Designers looking down, working on R&DPutting design into research and design

Budgets are tight. Clients are demanding more from their money and scope creep is a common challenge.

But there’s one area where money is still allocated – Research and Design (R&D). R&D exists in every business from the micro to the global corporate. Cafe owners design the floor to get the maximum number of tables and chairs, manufacturers develop new products and processes, retailers develop seasonal products and insurers develop new insurance products and services.

All are ‘doing’ R&D.

R&D is an untapped market for designers. The Australian Bureau of Statistics reports expenditure on R&D in 2018 by Australian businesses was $17.4 billion. The Committee for Sydney claims this should be increased by $10.7 billion.

EY analysis undertaken for the Committee for Sydney found that a single year of spending $10.7 billion would deliver $6 billion in immediate economic stimulus through spending in the R&D sector, and then deliver $4 billion in productivity improvements every year thereafter, while creating 22,000 jobs.

Research design and development

In the Design Business Council Design Maturity research we added Research, Design and Development to the nine activities identified in Michael C. Porters’ Value Chain to present the Design Value Chain. We found those who scored highly had a higher level of design integration.

R&D cannot exist without design.

The purpose of R&D is to improve existing products, processes and services or to develop new products, processes and services. This can’t be done without innovation and that can’t happen without design.

In our Design Value Chain research, design and development is interconnected with

  • Corporate Infrastructure,
  • Marketing,
  • Operations and
  • Service.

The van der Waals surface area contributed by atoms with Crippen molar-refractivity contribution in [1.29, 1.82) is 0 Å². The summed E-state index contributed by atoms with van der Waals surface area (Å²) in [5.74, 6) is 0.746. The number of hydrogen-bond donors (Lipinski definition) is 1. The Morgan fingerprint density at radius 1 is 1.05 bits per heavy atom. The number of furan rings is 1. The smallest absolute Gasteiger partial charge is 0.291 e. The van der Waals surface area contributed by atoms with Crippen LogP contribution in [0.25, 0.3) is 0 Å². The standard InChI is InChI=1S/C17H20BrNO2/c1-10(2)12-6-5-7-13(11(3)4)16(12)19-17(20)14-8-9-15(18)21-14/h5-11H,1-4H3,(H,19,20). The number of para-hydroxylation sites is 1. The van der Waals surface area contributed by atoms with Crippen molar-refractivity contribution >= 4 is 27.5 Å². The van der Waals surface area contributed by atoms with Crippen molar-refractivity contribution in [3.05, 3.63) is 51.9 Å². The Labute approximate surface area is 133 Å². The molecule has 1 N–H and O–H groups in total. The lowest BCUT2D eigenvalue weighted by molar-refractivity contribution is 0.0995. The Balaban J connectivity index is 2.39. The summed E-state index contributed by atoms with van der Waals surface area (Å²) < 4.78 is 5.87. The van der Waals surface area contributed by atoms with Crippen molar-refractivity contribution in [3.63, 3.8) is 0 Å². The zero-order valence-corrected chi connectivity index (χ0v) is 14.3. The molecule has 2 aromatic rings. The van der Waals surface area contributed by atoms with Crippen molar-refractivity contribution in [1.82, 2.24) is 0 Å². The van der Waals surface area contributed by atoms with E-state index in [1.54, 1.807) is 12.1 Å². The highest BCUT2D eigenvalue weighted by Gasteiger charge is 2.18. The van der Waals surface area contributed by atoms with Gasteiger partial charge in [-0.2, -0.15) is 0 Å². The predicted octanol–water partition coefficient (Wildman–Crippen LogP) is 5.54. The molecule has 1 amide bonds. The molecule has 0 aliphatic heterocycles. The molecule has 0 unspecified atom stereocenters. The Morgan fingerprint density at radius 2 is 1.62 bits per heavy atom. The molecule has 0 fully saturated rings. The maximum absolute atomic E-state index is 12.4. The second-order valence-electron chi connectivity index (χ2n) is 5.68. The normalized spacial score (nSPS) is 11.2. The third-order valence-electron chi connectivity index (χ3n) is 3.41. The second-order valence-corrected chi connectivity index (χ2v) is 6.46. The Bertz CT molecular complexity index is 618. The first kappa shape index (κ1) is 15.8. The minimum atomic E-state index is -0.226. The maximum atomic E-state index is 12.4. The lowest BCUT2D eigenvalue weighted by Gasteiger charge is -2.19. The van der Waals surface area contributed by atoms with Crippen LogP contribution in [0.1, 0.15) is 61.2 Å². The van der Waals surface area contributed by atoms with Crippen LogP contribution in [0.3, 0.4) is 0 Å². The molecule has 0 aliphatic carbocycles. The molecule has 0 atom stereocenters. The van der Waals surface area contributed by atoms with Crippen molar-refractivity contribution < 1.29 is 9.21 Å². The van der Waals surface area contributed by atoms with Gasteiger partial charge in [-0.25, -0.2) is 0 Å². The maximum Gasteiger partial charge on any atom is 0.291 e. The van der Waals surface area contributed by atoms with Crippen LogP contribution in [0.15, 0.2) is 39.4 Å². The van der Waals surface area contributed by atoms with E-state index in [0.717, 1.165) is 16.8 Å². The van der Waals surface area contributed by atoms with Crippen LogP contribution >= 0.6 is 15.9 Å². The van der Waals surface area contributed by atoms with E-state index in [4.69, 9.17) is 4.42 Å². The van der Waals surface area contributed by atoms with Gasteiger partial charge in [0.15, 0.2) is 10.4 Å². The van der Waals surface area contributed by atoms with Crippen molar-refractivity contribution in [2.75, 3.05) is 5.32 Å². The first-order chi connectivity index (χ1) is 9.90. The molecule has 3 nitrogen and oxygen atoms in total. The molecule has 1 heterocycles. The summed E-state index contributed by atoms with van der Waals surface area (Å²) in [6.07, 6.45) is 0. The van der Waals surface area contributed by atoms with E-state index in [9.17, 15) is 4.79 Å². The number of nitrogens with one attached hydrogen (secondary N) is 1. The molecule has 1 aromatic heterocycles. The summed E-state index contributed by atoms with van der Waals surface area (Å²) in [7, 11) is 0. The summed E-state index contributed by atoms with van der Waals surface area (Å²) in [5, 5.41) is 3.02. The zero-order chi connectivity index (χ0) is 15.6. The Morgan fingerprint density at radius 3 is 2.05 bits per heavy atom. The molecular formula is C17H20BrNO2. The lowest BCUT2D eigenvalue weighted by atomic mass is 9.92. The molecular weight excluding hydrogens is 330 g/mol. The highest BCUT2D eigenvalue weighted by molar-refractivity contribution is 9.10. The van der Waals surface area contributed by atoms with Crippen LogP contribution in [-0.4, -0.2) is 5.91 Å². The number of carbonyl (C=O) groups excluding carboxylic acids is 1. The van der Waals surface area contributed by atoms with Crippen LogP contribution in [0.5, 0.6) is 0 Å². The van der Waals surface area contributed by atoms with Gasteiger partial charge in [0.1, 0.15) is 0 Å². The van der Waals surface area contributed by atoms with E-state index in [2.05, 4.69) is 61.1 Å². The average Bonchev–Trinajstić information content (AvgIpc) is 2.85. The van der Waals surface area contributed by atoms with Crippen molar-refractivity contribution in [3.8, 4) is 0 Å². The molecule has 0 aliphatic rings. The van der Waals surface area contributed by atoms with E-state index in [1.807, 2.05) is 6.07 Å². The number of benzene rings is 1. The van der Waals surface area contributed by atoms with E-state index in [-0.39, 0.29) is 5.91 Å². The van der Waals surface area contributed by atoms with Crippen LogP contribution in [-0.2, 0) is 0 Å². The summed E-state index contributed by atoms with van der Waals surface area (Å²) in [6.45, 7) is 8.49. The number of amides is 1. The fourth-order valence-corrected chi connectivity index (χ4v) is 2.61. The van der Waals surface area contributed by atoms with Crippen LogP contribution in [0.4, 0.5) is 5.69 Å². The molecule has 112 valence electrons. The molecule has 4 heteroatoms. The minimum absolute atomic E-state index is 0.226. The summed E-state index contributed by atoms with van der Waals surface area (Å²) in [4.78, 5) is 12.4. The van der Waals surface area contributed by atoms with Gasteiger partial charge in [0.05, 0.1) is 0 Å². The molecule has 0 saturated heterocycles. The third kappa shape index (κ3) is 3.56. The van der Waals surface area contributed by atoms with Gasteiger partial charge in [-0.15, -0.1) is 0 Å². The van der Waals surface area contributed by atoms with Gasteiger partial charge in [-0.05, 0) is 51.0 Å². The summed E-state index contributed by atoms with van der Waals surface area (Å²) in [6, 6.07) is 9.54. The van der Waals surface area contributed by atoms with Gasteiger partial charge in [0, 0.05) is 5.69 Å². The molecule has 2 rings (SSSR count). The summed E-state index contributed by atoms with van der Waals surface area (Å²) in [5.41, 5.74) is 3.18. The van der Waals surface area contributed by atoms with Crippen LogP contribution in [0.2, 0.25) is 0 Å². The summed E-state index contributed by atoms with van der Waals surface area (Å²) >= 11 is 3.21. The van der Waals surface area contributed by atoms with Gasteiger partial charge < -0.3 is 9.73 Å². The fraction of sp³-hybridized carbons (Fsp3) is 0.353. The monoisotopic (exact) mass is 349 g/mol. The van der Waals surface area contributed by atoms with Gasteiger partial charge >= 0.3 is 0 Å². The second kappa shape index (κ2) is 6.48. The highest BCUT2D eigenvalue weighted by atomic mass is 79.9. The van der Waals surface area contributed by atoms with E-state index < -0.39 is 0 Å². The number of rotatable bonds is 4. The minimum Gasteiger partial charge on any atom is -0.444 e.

A good R&D activity unites these areas through the process of design thinking; the aim is to build a design-centric culture that radiates from R&D.

What is a design-centric culture?

A design centered organisation starts with a human problem, then seeks to solve it as purely as possible. Rather than simply responding to trends or the current marketplace, a design organisation creates value by truly improving the art of everyday living.
Ben Watson, Executive Creative Director at Herman Miller

There are four ways to make R&D design centric:

Focus on users’ emotional experiences

Designers can help the organisation build empathy with users. Using an empathy map, a designer shows employees how to observe behavior and draw conclusions about how people feel, see and hear about a product, process or service. This type of information can’t come from just collecting data.

Create artifacts to understand complex problems

Designers are increasingly using design thinking to understand complex, intangible issues, such as how a service or process is experienced by a customer. Design thinkers are using physical models to explore complex issues, define the scope, and communicate a solution. These models include Customers Journey Maps, Service Blueprints and design sprints to supplement and in some cases replace spreadsheets and data.

Designers can turn raw information into visual stories that make the complex understandable

Develop prototypes

Designers have an ability to analyse the results from the previous process(es) and develop visual prototypes to test the solutions. And designers have an ability to see disparate objects and unite them to form a meaningful prototype.

Be prepared to fail

The design process equips designers with the willingness to fail, pivot, redesign, test and implement.


Include the R&D department of your client in your new business strategy.

Find out who handles R&D and pitch them your skills to focus on users’ emotional experience, create artefacts to understand complex problems and develop prototypes. Be prepared to fail and bounce back.

Turn Research and Development into Research, Design and Development.


Contact Greg if you would like to learn more about using the design value chain to create competitive advantage for your clients

Greg Branson

Want more?

Here’s more information on design maturity:

  1. Walk a day in your clients shoes – empathy mapping
  2. Understanding a client to develop new business
  3. How design mature are your clients.

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